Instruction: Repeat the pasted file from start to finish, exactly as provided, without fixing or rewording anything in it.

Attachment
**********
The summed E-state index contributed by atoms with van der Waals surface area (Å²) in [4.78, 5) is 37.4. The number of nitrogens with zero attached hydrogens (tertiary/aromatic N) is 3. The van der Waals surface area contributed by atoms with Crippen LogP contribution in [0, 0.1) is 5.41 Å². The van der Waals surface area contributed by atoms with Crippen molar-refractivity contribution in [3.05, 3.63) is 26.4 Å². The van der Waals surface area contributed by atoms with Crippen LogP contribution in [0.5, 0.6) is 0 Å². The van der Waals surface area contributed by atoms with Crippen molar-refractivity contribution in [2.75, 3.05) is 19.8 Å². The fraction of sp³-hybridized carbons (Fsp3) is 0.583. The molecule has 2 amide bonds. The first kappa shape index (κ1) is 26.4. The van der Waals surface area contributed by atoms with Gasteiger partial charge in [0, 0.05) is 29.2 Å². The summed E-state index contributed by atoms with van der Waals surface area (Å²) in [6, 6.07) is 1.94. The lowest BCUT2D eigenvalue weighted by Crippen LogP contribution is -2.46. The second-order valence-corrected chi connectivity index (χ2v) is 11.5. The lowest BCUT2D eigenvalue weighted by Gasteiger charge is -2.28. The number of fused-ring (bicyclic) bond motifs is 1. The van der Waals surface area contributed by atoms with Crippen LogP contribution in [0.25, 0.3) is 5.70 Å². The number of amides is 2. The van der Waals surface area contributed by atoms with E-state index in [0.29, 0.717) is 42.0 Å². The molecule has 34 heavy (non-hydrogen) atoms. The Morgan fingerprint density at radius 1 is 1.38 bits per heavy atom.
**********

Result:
The summed E-state index contributed by atoms with van der Waals surface area (Å²) in [4.78, 5) is 37.4. The number of nitrogens with zero attached hydrogens (tertiary/aromatic N) is 3. The van der Waals surface area contributed by atoms with Crippen LogP contribution in [0, 0.1) is 5.41 Å². The van der Waals surface area contributed by atoms with Crippen molar-refractivity contribution in [3.05, 3.63) is 26.4 Å². The van der Waals surface area contributed by atoms with Crippen LogP contribution in [0.5, 0.6) is 0 Å². The van der Waals surface area contributed by atoms with Crippen molar-refractivity contribution in [2.75, 3.05) is 19.8 Å². The fraction of sp³-hybridized carbons (Fsp3) is 0.583. The molecule has 2 amide bonds. The first kappa shape index (κ1) is 26.4. The van der Waals surface area contributed by atoms with Gasteiger partial charge in [0, 0.05) is 29.2 Å². The summed E-state index contributed by atoms with van der Waals surface area (Å²) in [6, 6.07) is 1.94. The lowest BCUT2D eigenvalue weighted by Crippen LogP contribution is -2.46. The second-order valence-corrected chi connectivity index (χ2v) is 11.5. The lowest BCUT2D eigenvalue weighted by Gasteiger charge is -2.28. The number of fused-ring (bicyclic) bond motifs is 1. The van der Waals surface area contributed by atoms with Crippen LogP contribution in [0.25, 0.3) is 5.70 Å². The number of amides is 2. The van der Waals surface area contributed by atoms with E-state index in [0.29, 0.717) is 42.0 Å². The molecule has 34 heavy (non-hydrogen) atoms. The Morgan fingerprint density at radius 1 is 1.38 bits per heavy atom.